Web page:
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Investment View

Well, the phony war is over. The holiday season is behind us. What we have to do now is get down to the real business of making money for our clients. And what are our clients asking? They want to know if the secular bull market is over.

To be fair, they probably don&#39t use the word secular, believing as I do that such a term has little relevance for markets and is associated with worldly rather than church matters.

But divine inspiration is not required when determining how shares are likely to behave. Bull markets do not continue indefinitely. Regardless of the ups and downs in the interim period, this one has continued pretty much unabated for more than two decades. It encompassed a period when the cult of the equity achieved considerable support among private investors, while the valuations people are prepared to consider when purchasing shares expanded vigorously, to use the current jargon. That such a shift in markets took place is justifiable if you look at what happened during this period. Communism all but disappeared. Technological advancement created greater efficiencies in almost every area of endeavour. The globalisation of the marketplace, both in terms of corporate activity and consumer habits, reached levels that few could have anticipated.

The legacies of this period are, by and large, beneficial. Inflation may still be present but the extravagant spikes of the past have been largely eliminated. Markets now set the agenda for governments. Economic co-operation between sovereign states is at an all-time high. A low-interest-rate, low-inflation environment with steady economic growth no longer appears to be just a pipedream.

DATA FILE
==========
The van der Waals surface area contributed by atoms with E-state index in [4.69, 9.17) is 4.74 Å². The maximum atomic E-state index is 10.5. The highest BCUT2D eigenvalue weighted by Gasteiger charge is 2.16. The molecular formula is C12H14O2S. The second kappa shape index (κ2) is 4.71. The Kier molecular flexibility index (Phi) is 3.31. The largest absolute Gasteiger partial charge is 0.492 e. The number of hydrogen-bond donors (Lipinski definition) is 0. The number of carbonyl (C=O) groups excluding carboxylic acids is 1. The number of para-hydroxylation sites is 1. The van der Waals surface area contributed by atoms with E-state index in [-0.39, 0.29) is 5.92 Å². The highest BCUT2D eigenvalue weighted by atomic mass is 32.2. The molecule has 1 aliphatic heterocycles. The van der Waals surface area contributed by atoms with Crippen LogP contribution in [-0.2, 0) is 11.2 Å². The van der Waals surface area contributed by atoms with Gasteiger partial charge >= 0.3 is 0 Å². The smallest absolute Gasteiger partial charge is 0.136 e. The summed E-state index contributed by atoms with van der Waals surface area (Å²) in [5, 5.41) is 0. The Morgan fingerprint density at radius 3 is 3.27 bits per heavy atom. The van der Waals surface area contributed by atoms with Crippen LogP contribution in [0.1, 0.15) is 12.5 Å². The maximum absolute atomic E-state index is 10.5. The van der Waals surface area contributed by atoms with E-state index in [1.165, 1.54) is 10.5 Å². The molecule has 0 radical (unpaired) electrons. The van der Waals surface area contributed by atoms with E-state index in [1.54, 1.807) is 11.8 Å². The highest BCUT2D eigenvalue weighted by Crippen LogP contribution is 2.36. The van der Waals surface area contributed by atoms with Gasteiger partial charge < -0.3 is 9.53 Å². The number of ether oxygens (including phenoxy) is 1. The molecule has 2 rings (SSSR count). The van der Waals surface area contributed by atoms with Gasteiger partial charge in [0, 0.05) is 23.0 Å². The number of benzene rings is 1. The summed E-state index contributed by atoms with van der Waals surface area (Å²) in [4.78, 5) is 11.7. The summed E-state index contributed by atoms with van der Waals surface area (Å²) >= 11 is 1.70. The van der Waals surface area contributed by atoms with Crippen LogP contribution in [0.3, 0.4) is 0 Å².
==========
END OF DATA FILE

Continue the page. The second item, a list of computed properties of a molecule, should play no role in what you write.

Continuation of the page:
But is that enough to justify continuing expansion of valuation criteria? (Sorry, I mean more expensive shares.) Only if the level of economic growth can continue at a hig her level than that we have become used to. By that I mean long-term sustainable growth, not just occasional bursts from time to time. Baring Asset Management&#39s Michael Hughes believes this to be quite possible. Indeed, looking at figures he presented at the Sofa conference last month, I had not realised that the average level of world GDP growth had been so low during the last century.

Even in the period from the mid-1970s to the late 1990s the average was only 1.2 per cent. Hughes believes the next quarter century could see sustainable economic growth three times that figure. Why? Well, technological advancement is making a big difference and not just in IT. In medicine, too, we are seeing some enormous leaps. This creates a further driver for the market, in that so-called grey power will become an even bigger feature within consumer spending. It is the propensity to spend that is likely to keep markets driving forward.

The real question is what sort of investment return we might reasonably expect. Here, I am more cautious. The uprating of equities over the past 20 years may not go much higher. High economic growth and low inflation should mean that equity markets are still capable of delivering better returns than bonds but we have all been privileged to be present at a time when returns have been exceptional over a lengthy period. It becomes more difficult from now on.

This is the message I will be taking with me as I hit the road again now the new millennium is well and truly under way. It is a positive message but one tinged with just a hint of caution. We may have seen the most profitable years for the fund management industry. Or then again demographics could mean that we go on growing at an unheard of rate for the next few years. I know which I would like to see but I am far from certain what the actual outcome will be.


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